Sara collapses, apparently from exhaustion... but when she is taken to the village doctor, it soon becomes clear she's actually pregnant. Cue a series of interesting dialogues between Sara and Shu and between Sis and LaLa Ru. Although Sara does try to drown herself in the middle of the night, she's stopped by Shu. Elamba, informed by their friendly-neighbourhood 'deserter' that LaLa Ru can be used as a bargaining chip with Hellywood, attempts to take her from Sis by force, but the latter holds him off with a gun. While Elamba gathers his mates and some weapons in order to give it another go, the 'deserter' finds Sara, tells her that Hellywood is coming to lay waste to Zari Bars, and tries to convince her to escape with him.

12: 'This Bloody Earth'

This penultimate episode is exceptionally full (my first attempt at a capsule summary ran to four paragraphs!), but essentially things go from bad to worse on all fronts. Sis manages to hide LaLa Ru from Elamba, but in so doing incenses his wrath, and he ends up presenting her as a traitor to their community. Sis's death is only prevented by LaLa Ru using her powers over water to temporarily flood the canyon, but as everyone gathers in the town square, Hellywood has arrived on the scene and begins to descend from the sky. Hamdo unleashes his troops and mayhem ensues. Elamba's gambit fails to protect Zari Bars.

Finally we come to probably the most shocking pair of deaths in the entire show. I won't ruin it for you by saying who gets killed, but this is a turn of events you almost certainly won't see coming, and one that is so emotionally-charged that even Shu lays aside his pacifism for a moment and comes close to killing someone on the spot.

13: 'Now and Then, Here and There'

Zari Bars is annihilated, its populace incarcerated aboard Hellywood. Hamdo, unsurprisingly, already sees the rest of the planet plotting against him and seems ready to throttle Abelia for suggesting that the world is now his. Nabuca and Tabool have a little chat which gives the latter the chance to offer up the usual 'Might makes right' argument. Lots of the main cast die in this episode, which doesn't come as any particular surprise... although it is interesting to see how each of them deals with death. LaLa Ru finally makes a decision to help humanity after all, even if it means sacrificing herself in the process. The conclusion of the show is, fittingly, the direct result of this last major decision of hers – which in turn was only made possible by Shu's unrelenting faith in the essential goodness of Mankind.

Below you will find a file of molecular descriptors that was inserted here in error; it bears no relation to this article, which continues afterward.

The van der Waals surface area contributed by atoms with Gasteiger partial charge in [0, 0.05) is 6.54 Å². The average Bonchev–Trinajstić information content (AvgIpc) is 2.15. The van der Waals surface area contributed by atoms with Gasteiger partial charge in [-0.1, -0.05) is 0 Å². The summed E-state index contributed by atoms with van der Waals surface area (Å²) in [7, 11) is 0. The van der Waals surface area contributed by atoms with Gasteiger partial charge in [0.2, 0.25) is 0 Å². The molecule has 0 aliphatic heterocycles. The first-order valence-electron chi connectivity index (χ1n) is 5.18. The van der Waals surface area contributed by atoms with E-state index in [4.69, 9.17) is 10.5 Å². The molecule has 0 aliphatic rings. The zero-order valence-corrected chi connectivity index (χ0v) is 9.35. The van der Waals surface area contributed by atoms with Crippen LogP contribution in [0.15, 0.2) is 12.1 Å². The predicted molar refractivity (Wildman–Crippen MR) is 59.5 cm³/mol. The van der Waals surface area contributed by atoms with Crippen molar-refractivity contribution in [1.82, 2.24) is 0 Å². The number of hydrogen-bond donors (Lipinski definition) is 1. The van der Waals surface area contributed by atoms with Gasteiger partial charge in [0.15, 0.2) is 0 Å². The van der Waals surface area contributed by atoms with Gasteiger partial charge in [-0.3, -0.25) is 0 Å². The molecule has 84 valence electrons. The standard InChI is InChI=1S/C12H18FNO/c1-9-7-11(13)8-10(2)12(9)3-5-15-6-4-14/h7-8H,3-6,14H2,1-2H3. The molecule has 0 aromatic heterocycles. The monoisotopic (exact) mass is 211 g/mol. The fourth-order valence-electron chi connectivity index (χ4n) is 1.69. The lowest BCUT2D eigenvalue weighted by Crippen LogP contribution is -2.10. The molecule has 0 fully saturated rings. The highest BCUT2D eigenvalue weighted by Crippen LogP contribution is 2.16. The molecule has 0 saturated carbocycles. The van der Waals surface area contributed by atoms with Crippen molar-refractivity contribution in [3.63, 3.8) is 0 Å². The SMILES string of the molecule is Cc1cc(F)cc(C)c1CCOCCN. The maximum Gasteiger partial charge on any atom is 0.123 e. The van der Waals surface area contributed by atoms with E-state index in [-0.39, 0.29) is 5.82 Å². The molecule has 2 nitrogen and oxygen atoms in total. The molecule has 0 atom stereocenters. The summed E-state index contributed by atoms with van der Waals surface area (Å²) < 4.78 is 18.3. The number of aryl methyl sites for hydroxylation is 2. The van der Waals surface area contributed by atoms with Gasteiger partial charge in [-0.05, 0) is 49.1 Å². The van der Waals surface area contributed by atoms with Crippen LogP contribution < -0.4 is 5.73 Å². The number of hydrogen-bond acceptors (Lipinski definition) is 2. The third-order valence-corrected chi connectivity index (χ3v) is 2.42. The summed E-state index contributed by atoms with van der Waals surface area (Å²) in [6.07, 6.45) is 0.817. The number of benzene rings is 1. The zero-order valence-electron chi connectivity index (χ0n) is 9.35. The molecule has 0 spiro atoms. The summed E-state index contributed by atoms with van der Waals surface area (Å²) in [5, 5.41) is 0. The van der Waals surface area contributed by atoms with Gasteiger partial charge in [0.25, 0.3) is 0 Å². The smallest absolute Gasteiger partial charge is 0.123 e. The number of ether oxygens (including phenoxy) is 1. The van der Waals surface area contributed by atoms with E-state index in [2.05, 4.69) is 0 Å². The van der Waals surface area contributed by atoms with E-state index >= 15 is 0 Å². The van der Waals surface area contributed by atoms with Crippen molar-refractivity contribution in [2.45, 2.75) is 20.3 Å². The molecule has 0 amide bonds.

Picture, Sound, and Menus

When it comes to the quality of the video, audio, and menus on this disc, there's not much I can add to the comments I made in my reviews of the last two DVDs. Since if you're looking at this, you probably read those write-ups too, I'm not going to waste your time with a quick cut-and-paste job. Suffice it to say that the picture is sharp, the audio clean, and the menus functional.


The special features on this DVD resemble those on the previous two discs of this series. There's a selection of about 85 stills and production sketches available for viewing between the four image gallery areas ('Art Gallery', 'Character Sketches', 'Mechanical Sketches', and 'Background Sketches'). There are another four excellent storyboard-to-film comparisons under 'Storyboards'. The three static pages of cast and production credits are still here. Finally, five short previews of other CPM titles (Roujin Z, Geobreeders 2, Legend of Himiko, Labyrinth of Flames, and The Ping Pong Club) are available.

The two extras included on this disc that weren't present on the others are the 'Box Set Preview' and a short advert for the 'Big Apple Animé Fest 2002'. The preview of the collector's box set version of the series obviously hypes it up a bit, and quite a few fans have commented online that it felt like they were having their noses rubbed in the fact that they had already bought the three DVD volumes of Now and Then individually. As I'll explain in my brief review of the box set as a whole, there's actually no need for hard feelings on this.


I suppose the concern of most people reading this review is whether this final disc is up to the high standards set by the first two. I assure you it is. Other questions are not so easily answered. For instance, 'Does it have re-watch value?' The fact is, seeing Now and Then, Here and There is a emotionally-draining experience. Once you've watched the story all the way through, you may find it difficult to steel yourself for a repeat viewing... not for lack of interest, but because the series absolutely pulls no punches. Never fear, though... you'll almost certainly want to share the show with others.

Similarly, 'Is the conclusion satisfactory?' On many levels, of course it is. Most of the lead cast reach the logical ends of their character arcs and the story as a whole has a definite resolution. If there is any viewer's regret after finishing this series, it's that there isn't an epilogue of sorts to let you see how Shu and Sara have grown from surviving their experiences. (In particular, it would be nice to see how Shu behaves the next few days at school, or when he goes home to his family.)

Again, this is a minor 'if only' kind of complaint. I can't imagine you'll be disappointed by any of the three DVDs in this series – in terms of story, picture, sound, and special features, they are all worthy additions to your collection.

9 out of 10
9 out of 10
8 out of 10
4 out of 10